At a faster–than–normal rate, Arie’s kidneys declined and were functioning below 10 per cent. He was immediately put on dialysis and told he would need a transplant in order to feel healthy again. Two years ago, in an effort to find a new kidney, Arie’s wife, Joy, started a Facebook campaign called “Mom and Me Need a Kidney.” Several family, friends and strangers came forward, finding only one suitable match – a long-time friend who agreed to donate his kidney.

In Canada, treatment is available for patients like Arie help to manage the symptoms associated with ADPKD, such as high blood pressure and pain, however there are no approved medications available that slow the progression of the disease. When individuals with ADPKD develop renal failure, the only options available are to undergo dialysis or transplant, which can be costly and invasive. As was the case with Arie, transplant is only possible if a suitable donor is found, which can take years.
 
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“Since I have a parent who has ADPKD, I knew I was at a high risk of getting it too,” says Arie. “My advice to other families – especially those who aren’t familiar with ADPKD – is to educate yourself and know your options. Reach out to other families who are in a similar situation and speak to your doctor.”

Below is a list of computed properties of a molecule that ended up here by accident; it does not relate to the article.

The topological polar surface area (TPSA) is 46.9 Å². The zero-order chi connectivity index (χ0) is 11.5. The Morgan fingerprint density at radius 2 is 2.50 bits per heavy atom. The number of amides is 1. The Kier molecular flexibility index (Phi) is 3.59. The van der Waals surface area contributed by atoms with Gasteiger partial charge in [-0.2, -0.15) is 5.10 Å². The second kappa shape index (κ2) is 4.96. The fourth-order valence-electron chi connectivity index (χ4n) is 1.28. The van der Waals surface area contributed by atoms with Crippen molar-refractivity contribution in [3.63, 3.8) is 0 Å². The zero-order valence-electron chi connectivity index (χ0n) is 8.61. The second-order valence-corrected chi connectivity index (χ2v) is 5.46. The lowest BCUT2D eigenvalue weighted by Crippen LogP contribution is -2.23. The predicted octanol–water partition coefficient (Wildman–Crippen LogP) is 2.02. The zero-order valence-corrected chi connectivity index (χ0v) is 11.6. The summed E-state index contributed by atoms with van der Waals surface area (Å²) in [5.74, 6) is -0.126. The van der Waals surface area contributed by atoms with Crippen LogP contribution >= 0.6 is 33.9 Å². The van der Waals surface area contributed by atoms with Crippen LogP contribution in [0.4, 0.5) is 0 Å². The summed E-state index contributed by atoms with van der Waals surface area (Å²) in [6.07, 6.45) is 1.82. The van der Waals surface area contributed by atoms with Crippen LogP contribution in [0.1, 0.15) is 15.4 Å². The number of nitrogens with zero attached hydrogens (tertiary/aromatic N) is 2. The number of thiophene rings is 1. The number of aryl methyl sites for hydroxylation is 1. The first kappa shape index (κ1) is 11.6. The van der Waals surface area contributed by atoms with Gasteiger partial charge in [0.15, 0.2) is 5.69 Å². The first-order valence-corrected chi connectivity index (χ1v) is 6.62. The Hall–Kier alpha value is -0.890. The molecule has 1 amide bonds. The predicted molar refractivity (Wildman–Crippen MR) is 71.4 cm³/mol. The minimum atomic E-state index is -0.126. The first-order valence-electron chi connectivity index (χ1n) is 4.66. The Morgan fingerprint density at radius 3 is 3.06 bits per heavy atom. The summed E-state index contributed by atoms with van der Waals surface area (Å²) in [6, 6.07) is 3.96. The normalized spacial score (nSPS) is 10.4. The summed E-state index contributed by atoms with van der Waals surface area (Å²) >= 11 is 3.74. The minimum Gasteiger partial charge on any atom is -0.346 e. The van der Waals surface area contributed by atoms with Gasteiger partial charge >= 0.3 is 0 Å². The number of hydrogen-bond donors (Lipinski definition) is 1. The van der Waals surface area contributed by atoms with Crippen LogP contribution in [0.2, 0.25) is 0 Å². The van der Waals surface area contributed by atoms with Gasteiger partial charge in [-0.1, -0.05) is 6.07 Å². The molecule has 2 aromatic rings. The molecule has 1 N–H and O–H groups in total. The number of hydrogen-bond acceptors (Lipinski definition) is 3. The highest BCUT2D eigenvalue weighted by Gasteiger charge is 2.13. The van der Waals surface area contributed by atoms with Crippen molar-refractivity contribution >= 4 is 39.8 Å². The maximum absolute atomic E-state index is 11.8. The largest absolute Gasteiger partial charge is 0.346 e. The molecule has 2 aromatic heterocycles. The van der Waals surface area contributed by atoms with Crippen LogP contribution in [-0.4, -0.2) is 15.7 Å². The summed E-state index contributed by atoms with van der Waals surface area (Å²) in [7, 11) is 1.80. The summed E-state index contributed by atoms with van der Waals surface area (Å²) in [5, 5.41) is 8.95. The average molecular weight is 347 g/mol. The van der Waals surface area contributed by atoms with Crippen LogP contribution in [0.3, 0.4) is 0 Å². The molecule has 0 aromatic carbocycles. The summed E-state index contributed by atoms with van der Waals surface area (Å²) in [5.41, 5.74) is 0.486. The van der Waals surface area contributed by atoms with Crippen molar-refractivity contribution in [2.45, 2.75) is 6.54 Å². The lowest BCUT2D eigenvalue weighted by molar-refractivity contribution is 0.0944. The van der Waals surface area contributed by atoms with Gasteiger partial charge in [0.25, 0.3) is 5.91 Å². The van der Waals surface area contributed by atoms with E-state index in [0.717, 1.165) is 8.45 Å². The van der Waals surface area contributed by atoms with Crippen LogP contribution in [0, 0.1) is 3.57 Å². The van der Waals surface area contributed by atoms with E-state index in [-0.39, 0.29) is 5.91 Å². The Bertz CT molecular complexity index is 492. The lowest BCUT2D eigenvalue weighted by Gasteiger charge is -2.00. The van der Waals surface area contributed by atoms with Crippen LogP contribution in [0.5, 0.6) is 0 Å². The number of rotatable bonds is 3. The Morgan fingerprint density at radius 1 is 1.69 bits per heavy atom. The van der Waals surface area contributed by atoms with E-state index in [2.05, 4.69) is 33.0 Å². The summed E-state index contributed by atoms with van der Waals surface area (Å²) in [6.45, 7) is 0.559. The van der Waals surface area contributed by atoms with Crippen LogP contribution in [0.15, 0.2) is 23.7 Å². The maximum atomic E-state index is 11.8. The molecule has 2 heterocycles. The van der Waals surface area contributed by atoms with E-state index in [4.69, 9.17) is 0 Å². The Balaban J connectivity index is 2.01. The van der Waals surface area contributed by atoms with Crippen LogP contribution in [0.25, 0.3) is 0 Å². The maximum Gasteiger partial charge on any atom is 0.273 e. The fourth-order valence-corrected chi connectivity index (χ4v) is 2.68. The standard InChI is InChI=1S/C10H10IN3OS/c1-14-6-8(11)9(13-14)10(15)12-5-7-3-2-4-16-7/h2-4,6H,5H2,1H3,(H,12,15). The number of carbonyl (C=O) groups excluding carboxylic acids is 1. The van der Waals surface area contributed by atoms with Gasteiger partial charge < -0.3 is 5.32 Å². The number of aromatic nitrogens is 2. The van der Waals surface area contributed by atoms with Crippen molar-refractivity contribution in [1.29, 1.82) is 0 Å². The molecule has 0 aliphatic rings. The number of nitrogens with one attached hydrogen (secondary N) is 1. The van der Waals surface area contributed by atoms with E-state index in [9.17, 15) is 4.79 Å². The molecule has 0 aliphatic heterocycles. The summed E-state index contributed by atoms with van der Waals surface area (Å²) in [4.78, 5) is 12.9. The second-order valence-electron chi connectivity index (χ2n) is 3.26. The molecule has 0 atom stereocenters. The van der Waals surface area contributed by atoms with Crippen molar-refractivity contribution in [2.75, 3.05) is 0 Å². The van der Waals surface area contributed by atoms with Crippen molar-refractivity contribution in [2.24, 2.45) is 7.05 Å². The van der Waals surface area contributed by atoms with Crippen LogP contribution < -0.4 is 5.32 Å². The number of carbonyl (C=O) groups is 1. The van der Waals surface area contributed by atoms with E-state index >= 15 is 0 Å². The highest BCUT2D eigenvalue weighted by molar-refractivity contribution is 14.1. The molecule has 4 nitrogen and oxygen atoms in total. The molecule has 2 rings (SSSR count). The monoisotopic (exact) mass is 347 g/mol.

ADPKD can run in a family for generations, and some individuals have lost family members who didn’t even know they had the disease, yet died from eventual kidney failure. Once individuals with ADPKD are at risk for kidney failure, they will have to remain on dialysis for the rest of their life until they get a kidney transplant and will often need additional organs transplanted as well.

It’s important that Canadians know their family history, understand their risk of inheriting ADPKD and speak to their doctors for a proper diagnosis. For more information about ADPKD and to connect with others living with the disease, visit www.endPKD.ca.

This is a sponsored post, which means it was paid for by our advertising partners. Learn more about Otsuka Canada Pharmaceutical Inc. at www.otsuka.com/en/.
 

“The “The

KITCHEN CHRONICLES: Celebrating one year of Kitchen Chronicles PLUS some acknowledgements

By Barbara Sibbald

After-mash 

Fiona walks into the kitchen, prepared to tangle with the mess of bottles and debris from last night’s party. Luc wasn’t in bed when she woke up so she assumed he’d gone to buy the paper. But there he is, sitting at the kitchen table, with his usual cappuccino. The kitchen is spotless, the dishwasher hums gently.